John Barraclough Fell – biography, fact, career, awards, net worth and life story

IntroBritish railway engineer
Was Engineer 
From United Kingdom 
Type Business 
Birth 1815
Death 18 October 1902
(aged 87 years)

John Barraclough Fell (1815 – 18 October 1902) was an English railway engineer and inventor of the Fell mountain railway system.

Fell spent the early part of his life in London, living with his parents. About 1835 he moved with them to the Lake District. In 1840, he married a 25-year-old woman named Martha in Kirkstall, West Yorkshire. In the 1840s he worked on the first of several railways he would help construct: the Furness and Whitehaven Railway.

He continued working professionally on railways while living in Italy in the 1850s. Fell helped construct several early Italian lines, including the Central of Italy, the Meremma, and the Genoa and Voltre. He frequently crossed Mont Cenis, between Italy and France, by road, and this reportedly inspired him to create his Fell Centre-Rail System.

The Fell Centre-Rail System tackled the problem of trains climbing and descending steep gradients, which was often necessary until improvements in tunnelling were developed. In Fell’s system, a third rail was run between the two rails of the train tracks, and was gripped on its sides by additional drive wheels on a specially designed locomotive as well as the brake pads of a special brake van. Back in England, a patent was issued to Fell for the idea in 1863. He conducted experiments with his system in 1864–65 on the Whaley Bridge Incline of the Cromford and High Peak Railway in Derbyshire.

The tests attracted attention of the governments of Britain and France, and the first railway using the Fell Centre-Rail System was a temporary one built in 1866–67 over the Mont Cenis Pass, the same Mont Cenis that had served as Fell’s inspiration. This railway was used from 1868 to 1871, primarily to transport English mail to India as part of the All Red Route. It was replaced by the then in progress Mont Cenis Tunnel after only three years because improvements in tunnelling shortened construction time of the 13.6 kilometre tunnel.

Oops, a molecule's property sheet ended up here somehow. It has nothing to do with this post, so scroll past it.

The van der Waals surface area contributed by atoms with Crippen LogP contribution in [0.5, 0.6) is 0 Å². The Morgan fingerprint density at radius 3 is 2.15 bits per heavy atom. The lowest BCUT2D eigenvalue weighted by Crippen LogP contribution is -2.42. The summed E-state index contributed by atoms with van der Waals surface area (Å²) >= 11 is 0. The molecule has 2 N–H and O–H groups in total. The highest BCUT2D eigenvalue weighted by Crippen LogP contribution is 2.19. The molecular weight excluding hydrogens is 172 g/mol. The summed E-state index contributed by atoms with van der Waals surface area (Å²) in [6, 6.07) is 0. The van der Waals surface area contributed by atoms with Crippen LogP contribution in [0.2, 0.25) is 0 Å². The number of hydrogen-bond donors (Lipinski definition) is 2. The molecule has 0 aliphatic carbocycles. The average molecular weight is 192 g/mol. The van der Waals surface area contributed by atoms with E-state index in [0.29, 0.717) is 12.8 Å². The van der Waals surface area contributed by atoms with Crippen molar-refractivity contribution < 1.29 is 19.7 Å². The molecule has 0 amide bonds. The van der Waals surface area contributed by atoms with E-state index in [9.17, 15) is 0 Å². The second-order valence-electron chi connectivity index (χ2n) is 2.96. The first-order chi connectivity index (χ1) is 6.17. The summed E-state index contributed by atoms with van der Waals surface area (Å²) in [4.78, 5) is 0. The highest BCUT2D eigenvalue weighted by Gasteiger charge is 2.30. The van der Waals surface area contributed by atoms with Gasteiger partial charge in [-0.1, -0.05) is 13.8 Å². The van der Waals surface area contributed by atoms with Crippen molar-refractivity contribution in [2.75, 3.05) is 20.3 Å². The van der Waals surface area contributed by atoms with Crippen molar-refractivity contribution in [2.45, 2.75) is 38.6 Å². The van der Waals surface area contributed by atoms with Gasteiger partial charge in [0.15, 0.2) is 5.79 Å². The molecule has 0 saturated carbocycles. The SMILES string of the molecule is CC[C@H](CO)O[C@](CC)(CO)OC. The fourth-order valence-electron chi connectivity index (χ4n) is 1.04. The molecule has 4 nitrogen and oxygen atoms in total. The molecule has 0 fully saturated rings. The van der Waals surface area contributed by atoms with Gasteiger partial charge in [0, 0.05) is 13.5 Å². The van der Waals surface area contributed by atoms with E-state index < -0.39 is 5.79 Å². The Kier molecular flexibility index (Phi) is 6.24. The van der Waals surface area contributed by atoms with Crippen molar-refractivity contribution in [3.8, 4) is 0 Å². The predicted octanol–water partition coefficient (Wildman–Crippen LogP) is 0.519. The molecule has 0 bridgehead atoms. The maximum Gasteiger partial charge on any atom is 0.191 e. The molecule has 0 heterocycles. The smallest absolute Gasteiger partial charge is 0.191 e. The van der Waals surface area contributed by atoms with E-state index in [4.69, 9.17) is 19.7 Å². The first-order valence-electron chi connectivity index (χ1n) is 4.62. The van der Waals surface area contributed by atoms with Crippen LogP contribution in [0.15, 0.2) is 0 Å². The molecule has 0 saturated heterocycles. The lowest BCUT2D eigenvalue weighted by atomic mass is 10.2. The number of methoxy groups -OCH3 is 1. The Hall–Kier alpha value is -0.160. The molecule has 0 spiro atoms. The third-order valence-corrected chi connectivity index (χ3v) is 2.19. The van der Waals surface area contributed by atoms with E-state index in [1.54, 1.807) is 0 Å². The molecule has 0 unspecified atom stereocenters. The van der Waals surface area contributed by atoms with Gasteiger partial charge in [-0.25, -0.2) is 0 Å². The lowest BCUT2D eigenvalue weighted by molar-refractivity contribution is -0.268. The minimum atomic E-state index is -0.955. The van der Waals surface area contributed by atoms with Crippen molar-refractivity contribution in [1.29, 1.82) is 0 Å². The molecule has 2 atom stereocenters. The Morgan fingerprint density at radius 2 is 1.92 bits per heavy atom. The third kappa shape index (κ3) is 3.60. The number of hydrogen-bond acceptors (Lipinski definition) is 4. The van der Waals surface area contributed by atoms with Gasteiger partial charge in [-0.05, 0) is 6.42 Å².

Its worth proven in practice, other railways subsequently used the Fell system, including the Estrada de Ferro Cantagalo (Cantagalo Railway) in Brazil, and the Rimutaka, Roa, and Rewanui Inclines belonging to various railways in New Zealand. Several railways used the system for many years, sometimes only for braking.

Fell also experimented with other kinds of railways, including early light rail systems, such as the Yarlside Iron Mines tramway; and rapid-construction field railways for the British War Office, such as the Aldershot Narrow Gauge Suspension Railway. His son, G. Noble Fell, helped him with some of his research.

Fell related in his later years his three greatest achievements:

  1. launching the first steamer on the English Lakes
  2. starting the first railway in Italy
  3. carrying the first railway over the Alps

He pioneered the Malta Railway, now defunct, the only railway system ever built in Malta.

The zoologist Dr Barry Fell was a grandson.


The Snaefell Mountain Railway on the Isle of Man still uses the Fell system for braking.

A steam engine which entered service in 1877 is preserved in the Fell Locomotive Museum at Featherston, New Zealand.